The climate crisis is challenging governance
After a searing summer in south Asia, scorching temperatures have swept across Europe, with the United Kingdom setting an all-time heat record as temperatures crossed 40 degrees Celsius in that country. Climate scientists say this concerning trend has become more notable in recent years and is what can be expected on account of climate change. In India, unbearable heat waves through the summer and massive floods over the past few weeks in the eastern parts of the country are a statement on the worsening climate situation that is giving rise to more frequent and severe weather events. These climate problems are challenging governance, sometimes leading to official responses that create more problems or which do not redress concerns adequately.
The Western Ghats have been termed as one of the world’s eight ‘hottest hotspots’ for biodiversity and are home to 5,000 kinds of plants and 325 globally endangered species.
A recent example of this is the Supreme Court decision regarding economic zones around wildlife sanctuaries. The Supreme Court, while adjudicating a Public Interest Litigation, ordered the creation of eco-sensitive zones (ESZs) extending one kilometre around the periphery of wildlife sanctuaries. As per the order, human activities are either totally prohibited in these zones or may be allowed only with the permission of the Principal Chief Conservator of Forests in accordance with guidelines issued by the Ministry of Environment, Forest and Climate Change in February 2011. The guidelines detail the various activities, under certain classes, that may or may not be carried out in these zones. Also, if there is any law that holds a wider area (than the 1 km zone around the periphery of a wildlife sanctuary) to be an ESZ, that law will prevail. But the minimum limit of one kilometre can also be diluted in instances of ‘overwhelming public interest’.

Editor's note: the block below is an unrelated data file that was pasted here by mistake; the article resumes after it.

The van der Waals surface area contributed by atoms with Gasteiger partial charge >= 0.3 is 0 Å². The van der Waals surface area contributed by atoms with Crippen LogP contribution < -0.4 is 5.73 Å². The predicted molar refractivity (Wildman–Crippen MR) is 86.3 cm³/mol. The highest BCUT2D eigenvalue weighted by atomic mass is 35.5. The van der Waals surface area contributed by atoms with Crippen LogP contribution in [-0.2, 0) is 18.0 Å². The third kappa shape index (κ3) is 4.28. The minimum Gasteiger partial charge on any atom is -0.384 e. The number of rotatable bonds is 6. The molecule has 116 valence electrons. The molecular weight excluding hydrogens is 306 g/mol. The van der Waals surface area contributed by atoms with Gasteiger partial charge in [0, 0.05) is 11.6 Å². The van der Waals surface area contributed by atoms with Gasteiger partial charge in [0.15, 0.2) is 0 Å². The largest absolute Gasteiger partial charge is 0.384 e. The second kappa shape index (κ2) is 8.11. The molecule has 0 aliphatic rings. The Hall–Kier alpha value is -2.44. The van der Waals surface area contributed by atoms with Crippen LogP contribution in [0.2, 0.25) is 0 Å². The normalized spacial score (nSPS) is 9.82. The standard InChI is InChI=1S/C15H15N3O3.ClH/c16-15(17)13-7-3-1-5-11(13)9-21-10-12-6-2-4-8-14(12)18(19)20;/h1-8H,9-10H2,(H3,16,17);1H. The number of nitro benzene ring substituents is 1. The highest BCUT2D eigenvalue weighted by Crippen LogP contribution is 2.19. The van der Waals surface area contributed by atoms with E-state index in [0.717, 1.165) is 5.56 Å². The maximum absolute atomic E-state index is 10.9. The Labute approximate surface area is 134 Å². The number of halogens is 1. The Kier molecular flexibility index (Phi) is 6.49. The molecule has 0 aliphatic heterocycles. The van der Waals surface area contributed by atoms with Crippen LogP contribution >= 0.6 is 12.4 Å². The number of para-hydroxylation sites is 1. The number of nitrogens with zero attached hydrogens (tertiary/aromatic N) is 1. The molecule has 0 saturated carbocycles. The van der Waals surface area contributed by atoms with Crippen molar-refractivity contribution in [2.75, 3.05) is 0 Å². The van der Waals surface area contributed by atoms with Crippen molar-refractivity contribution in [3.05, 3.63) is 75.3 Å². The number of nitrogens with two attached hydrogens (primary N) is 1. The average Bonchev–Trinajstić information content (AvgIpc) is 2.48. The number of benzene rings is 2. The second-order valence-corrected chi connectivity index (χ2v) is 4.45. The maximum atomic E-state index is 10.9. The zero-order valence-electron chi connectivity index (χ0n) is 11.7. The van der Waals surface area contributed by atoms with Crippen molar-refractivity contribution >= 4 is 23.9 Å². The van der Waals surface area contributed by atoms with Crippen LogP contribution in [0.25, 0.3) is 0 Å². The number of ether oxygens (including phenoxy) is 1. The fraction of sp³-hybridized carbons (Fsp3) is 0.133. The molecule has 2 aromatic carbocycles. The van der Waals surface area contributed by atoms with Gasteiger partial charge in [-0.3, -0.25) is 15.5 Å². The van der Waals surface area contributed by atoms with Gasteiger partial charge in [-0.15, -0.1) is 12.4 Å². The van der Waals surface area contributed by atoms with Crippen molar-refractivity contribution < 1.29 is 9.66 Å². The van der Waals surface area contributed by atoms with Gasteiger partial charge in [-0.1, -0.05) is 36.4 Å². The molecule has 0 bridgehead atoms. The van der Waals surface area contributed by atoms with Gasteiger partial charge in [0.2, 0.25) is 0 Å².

Since this decision, there have been many cases of ‘overwhelming public interest’. One of them is the controversy that has erupted in Kerala on the ground that the Court order has adversely affected the livelihoods of many farmers. The head of the Kerala Independent Farmers' Association (KIFA) has called it a matter of survival for lakhs of people. This prompted the Wayanad MP Rahul Gandhi to write to the prime minister asking him to address the concerns of the people affected by the Supreme Court decision.
In these demarcated areas, protection of biodiversity, tree cover, wildlife—and the consequential reduction in CO2—are all essential in the fight against the climate crisis confronting us
Another example is opposition to the Draft Rules declaring the Western Ghats an Ecologically Sensitive Area. The Western Ghats have been termed as one of the world’s eight ‘hottest hotspots’ for biodiversity and are home to 5,000 kinds of plants and 325 globally endangered species. Therefore, the importance they hold for the country and the world cannot be overstated. The Karnataka government, however has resolved to oppose this notification, on the same ground expressed by politicians in Kerala—that it would disrupt the livelihoods of many people. On the other hand, keeping in view the nature of the Ghats, the vitality of its protection should outweigh these concerns. So, what needs to be done?
Whether an activity is in the ‘overwhelming public interest’—an ambiguous phrase in itself—would be decided by the lens through which the situation is viewed. In a political context, and therefore by default through an economic lens, a decision made in the public interest could be a fundamentally life-altering one for those involved, especially for those living within the demarcated ESZs. For instance, there are buildings near and hutment colonies on the border of Mumbai’s Sanjay Gandhi National Park. They have been there for years and cannot be relocated. In other cases, where the population is thinner and scattered, those who have been living in these kinds of zones are now at the mercy of the forest department and government officials.